Kenneth Chapman is adamant. “There is nothing wrong with you.”
The face of one of the most public and coherent advocates of accessibility wants you to go further. At D2L, the multi-layered message about accessibility doubles as one about diversity. One that encompasses traditional ideas, but goes deeper. Let’s begin by recognizing our different genders and ethnicities. Of course, let’s follow with awareness of how we’re differently abled. But let’s also realize how we “consume” learning in different ways. Even among those who share a race or an impairment. This message isn’t lost in Chapman, ever so willing to go the distance.
The pandemic thrust us into a new normal. For Chapman and D2L, it’s a unique opportunity to reflect on business as usual. If some of us have fared better, how can we learn to extend our privilege? The annual D2L Fusion event goes now online, redesigned for a global audience. A new dynamic ensures D2L fans and elearning pros alike find something worth looking out for.
Beyond the aria labels
We can forget about the different physical abilities and limitations as students. We can instead focus on how “functional” a system is, and still address everyone’s needs. It becomes clear that ticking WACG 2.0 boxes would only take you so far. Chapman shares about the time when, as part of a D2L team, faced the “audio-based LMS” challenge. All members, regardless of their own abilities, must navigate Brightspace LMS using JAWS. The popular screen reader follows the accessibility labels on HTML elements. A voice processor speaks the labels outloud. To follow WACG guidelines, all elements must have labels. But there’s a long way between labeling divs and making a page (functionally) navigable.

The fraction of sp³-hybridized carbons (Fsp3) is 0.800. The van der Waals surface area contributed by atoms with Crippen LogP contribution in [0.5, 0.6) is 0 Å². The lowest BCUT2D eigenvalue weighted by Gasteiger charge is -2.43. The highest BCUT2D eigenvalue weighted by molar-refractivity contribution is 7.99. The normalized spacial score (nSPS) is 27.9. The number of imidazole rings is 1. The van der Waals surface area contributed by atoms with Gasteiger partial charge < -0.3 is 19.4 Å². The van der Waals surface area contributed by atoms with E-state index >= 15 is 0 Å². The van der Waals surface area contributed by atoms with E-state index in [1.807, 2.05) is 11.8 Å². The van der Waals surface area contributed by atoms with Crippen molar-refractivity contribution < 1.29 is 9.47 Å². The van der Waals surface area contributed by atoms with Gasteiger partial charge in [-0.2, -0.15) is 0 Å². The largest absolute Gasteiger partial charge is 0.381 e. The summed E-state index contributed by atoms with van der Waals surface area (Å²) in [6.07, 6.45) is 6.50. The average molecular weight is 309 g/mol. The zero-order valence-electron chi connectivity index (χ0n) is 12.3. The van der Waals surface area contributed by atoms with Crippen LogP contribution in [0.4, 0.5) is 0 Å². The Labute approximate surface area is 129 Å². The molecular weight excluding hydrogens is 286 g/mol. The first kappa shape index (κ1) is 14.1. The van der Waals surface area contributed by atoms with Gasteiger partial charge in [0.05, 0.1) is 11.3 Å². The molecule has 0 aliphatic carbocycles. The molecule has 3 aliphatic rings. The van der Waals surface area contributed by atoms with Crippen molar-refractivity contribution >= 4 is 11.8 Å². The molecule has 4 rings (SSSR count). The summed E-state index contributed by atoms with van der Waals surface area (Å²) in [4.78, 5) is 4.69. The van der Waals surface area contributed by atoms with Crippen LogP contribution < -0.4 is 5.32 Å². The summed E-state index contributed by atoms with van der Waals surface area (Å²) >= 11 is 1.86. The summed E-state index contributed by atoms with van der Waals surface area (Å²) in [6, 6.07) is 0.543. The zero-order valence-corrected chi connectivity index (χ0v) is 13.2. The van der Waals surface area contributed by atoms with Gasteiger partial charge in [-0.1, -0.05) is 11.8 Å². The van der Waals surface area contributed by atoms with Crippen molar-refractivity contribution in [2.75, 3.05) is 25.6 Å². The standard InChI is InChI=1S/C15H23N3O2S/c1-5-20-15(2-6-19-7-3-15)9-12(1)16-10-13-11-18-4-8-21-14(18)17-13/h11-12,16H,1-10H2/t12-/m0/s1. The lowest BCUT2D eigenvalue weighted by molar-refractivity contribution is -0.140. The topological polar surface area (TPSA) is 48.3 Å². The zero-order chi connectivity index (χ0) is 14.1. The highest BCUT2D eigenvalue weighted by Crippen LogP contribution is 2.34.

Good usability is caring
The experience was revealing in more ways than one. If all this time we’ve been doing “tick-box elearning,” aren’t our students missing out big time? How can we make sure our elearning experiences are “speaking” to our students? Do they feel heard and understood? Or at the very least, do they reveal a genuine intent to learn more about them?
There is a systemic problem in our industry. One made worse by “well-meaning” ideas, like growth mindset or learning styles. More to the point, our herd tendency to assume that we can rely on these broad representations. Our wishful thinking about how our students think, offsetting a genuine understanding. In the “LMS Space Race,” it is inevitable to stay in-the-loop about what everybody else is doing. In general, it is in fact a healthy thing to do. But relying on somebody’s PR to define a development roadmap is dangerous. Early on, D2L realized that aiming for the most users would not really serve learners any purpose.
D2L Fusion 2020 ‘Heroes Unite’ — What to expect
Understanding that improving education is a group effort, one that requires learning heroes to come together to achieve a goal none could accomplish alone, the revamped “Fusion” program focuses on innovation through the “hot topics” affecting the elearning conversation today.
“Fusion” will cover all realms of elearning —K-12, Higher Ed, Corporate—, offering over 70 hours of content. It will be completely free for D2L clients and non-clients alike. Highlights include:
- Keynote by John Baker, CEO of D2L. Baker will share his unique insight on the future —and present— of learning, our industry’s role against the world’s challenges, and the desired —and deserved— role of education and elearning.
- An Accessibility Lab. Universal Design for Learning (UDL) is the unifying thread between D2L and the Accessibility community at large. Expect critical advice for online learning —and transitioners— and hands-on sessions where participants will be able to dive deeper into these important topics.
- Gamification. Expert sessions, that nevertheless will shed light on the “infancy” of the practice, will focus on learned and shared experiences, within a larger discussion of what the future of gamification holds.